The academics are challenging in the fact that it is so self focused. For final projects the teacher will say, write a 15 page paper that has something to do with what we studied. It is great to have but alos daunting. The class are small and you have to participate. I love my class on the idea of the black dancing body in contemporary concert dance and writing the urban experience. The professors actually care, and the 5 college consortium is great. The dance dept. has alot of wonderful people and a lot of class choices. It is very modern based, i would not come here if i did not want to be a modern dancer, there is ballet but hampshire is more about creativity and modern.
NO TESTS!! I took a science class at Hampshire and learned nothing because I wasn't required to memorize anything, but for other classes that are especially writing intensive it is great. The professors that I have had are mostly in it to make you a stronger student-- not just academically, but in the way that you see the world and yourself. After my first year I took most of my classes at Smith because they have more to offer, but still worked very closely at Hamp with my advisor to cater my studies to my needs. It is however pretty typical that people graduate and end up working in the Hampshire mailroom or dining hall, or poor on the streets of Noho or New york.
Out of the 9 classes that I've taken, I've only disliked one, and I still learned a great deal in that class. The professors are amazing; they are intelligent, friendly, caring and passionate. I've managed to have a personal relationship with most of my professors, and all except for one have been helpful outside of class. Classes are typically discussion based, and the discussions are usually interesting, and intellectual conversations happen all the time outside of class. My concentrations are media studies and linguistics, and while both departments have few faculty members, the professors I have had from these departments have been absolutely amazing.
We have a number of great teacher, whom students can work very closely with. The Arts, social science and Humanities schools are overcrowded and contain the usual mix of brilliant students and pretentious masturbatory fluffheads. Cognitive science has a mix of brilliant and boring teachers, with very dedicated students. Natural Science is far and away the most student friendly, productive and academically rigorous of the schools. It is the only school to have weekly meetings to discuss school-related events and projects, and has somehow been both the most progressive in its educational policies and the most reasonable.
Every professor will know your name. My classes have been invited to my professor's house for dinner twice. It is all a choice if you study or not. You can get by without studying in many classes, but most students don't do that. At a place where we can choose what we want to study, usually almost everyone in a class will want to do the reading anyway. Class participation is very common, almost too much at times. Hampshire students are always having intellectual conversations outside of class. Everything is worth a discussion and people are more than inclined to disagree with you and talk about it.
I have had a good relationship with my professors, who all have wanted me to call them by their first name. Many professors have the idea that students have good thoughts to contribute to discussions and that their opinions are truly valuable. This works really well and has given me a lot of confidence to express myself. Still class participation have not always been as good as they could have been. I myself do not talk that much because often I do not understand the material as well as I should. There is a responsibility to ask, so that other students who feel the same understand as well.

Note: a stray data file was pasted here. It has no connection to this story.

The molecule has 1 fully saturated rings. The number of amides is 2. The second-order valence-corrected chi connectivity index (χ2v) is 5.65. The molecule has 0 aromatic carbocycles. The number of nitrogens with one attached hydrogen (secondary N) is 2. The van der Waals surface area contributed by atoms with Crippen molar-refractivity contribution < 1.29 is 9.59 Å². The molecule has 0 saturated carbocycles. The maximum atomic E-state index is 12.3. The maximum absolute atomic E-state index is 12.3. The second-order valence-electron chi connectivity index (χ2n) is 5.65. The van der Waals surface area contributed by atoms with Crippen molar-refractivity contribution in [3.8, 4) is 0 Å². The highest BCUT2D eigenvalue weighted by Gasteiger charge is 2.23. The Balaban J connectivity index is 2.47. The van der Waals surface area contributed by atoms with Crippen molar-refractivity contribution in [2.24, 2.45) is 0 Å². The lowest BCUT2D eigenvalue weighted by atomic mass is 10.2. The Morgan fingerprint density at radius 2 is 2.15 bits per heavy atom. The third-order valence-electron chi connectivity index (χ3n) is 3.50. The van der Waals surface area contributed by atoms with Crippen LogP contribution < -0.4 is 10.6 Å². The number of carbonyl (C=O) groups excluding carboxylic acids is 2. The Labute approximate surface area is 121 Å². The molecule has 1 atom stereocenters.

classes are small and intense. come prepared to argue. likely enough you will not leave hampshire with any life skills whatsoever, but we have one of the highest graduate school acceptance rates in the country. students are not competitive, because there's no grades, no curve, no percentages, no rankings; everyone is studying something just a little bit different. hampshire students are just as likely to talk passionately about their work while smashed at a party as they are in class or while studying with friends...
The relation between the student and the professor is one of the most distinguished aspects of Hampshire academics. The structure of the degree allows the student to work closely with the faculty and to obtain continues attention from them . Furthermore, students are allowed a large degree of space in regard to the topics which which the deal throughout their academic degree. This exposes the student to a variety of new topics that bear large influence on the trajectory of his/her academic degree.
I have good, personal relationships with many proffessors. Instead of 5 minute office meetings they will often take you to lunch (or for a drink if you're old enough). They have often spent time outside of work hours or the semester, helping me with my research. This is one of my reasons for staying here. In my second year I was given a co-authorship on a paper. Few if any other schools can offer this kind of proffessor-student interaction.
Hampshire students have plenty of intellectual conversations outside class. It can be hard sometimes, because there aren't a ton of professors available for any given concentration. Luckily there's the five college consortium, though. Literature people should definitely take a class with Polina Barskova. Hampshire classes are very discussion-based, for the most part, although lectures play a role as well.